The 64-Bit Question

from the who-needs-it? dept

When it comes to technology, people seem to love numbers, and bigger is always better. That explains part of the reason why AMD has been doing quite well lately with their 64-bit chip. However, Simson Garfinkel explains all of the details about 64-bit (and 32-bit) computing to explain why, unless you're doing some massive data mining or working on specific scientific applications, the only people 64-bit computing (by itself) is really helping out are the marketers who tell you need to buy a 64-bit computer. While there are performance benefits to 64-bit chips, for the most part, the benefits are because the chip is newer and made with better, more modern technology - and don't have anything to do with its 64-bitness.

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  1. identicon
    Nonesuch, 5 Jun 2004 @ 1:17am

    Sun Microystems went through this years ago

    Sun launched the 64-bit UltraSparc processor line almost exactly ten years ago. Initially there was no 64-bit Solaris. With Solaris 8 many sites began to experiment with running in 64-bit mode, unless they needed a driver that was only available as a 32-bit binary.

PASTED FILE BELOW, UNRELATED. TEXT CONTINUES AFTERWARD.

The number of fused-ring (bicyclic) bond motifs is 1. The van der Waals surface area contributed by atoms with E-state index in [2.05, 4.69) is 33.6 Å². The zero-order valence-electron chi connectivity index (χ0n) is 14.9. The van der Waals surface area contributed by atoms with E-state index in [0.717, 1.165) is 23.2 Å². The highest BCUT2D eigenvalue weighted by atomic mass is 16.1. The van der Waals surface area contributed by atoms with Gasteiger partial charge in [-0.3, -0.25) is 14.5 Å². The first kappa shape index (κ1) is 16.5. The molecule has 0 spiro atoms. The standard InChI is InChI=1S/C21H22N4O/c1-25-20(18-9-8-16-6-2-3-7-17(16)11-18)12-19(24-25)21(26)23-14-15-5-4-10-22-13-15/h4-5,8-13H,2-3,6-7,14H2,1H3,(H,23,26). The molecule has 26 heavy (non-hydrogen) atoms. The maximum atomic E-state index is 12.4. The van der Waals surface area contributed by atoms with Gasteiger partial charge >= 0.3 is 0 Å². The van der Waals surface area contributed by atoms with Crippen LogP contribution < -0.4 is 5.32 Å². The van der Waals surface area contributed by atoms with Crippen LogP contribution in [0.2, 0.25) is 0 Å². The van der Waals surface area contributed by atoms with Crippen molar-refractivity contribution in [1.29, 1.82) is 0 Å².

The average userland application compiled for 32-bits runs fine under Solaris Sparc 64, if just a bit slowly.

    About three years ago, Sun ago started to ship "64-bit only" UltraSparc III platforms; newer systems such as the 280R and V480 offered 900Mhz and 1.1Ghz CPUs, and could address significantly more than four gigs of RAM, but would only boot 64 bit Solaris 8/9.

    For most Solaris shops, the processors have been 64-bit capable for many years, but the driving factor behind using the capability wasn't about perceived or actual performance gains, but rather that the latest, fastest, and most scalable Sun hardware would no longer boot 32-bit kernels, could no longer interoperate with 32-bit device drivers.


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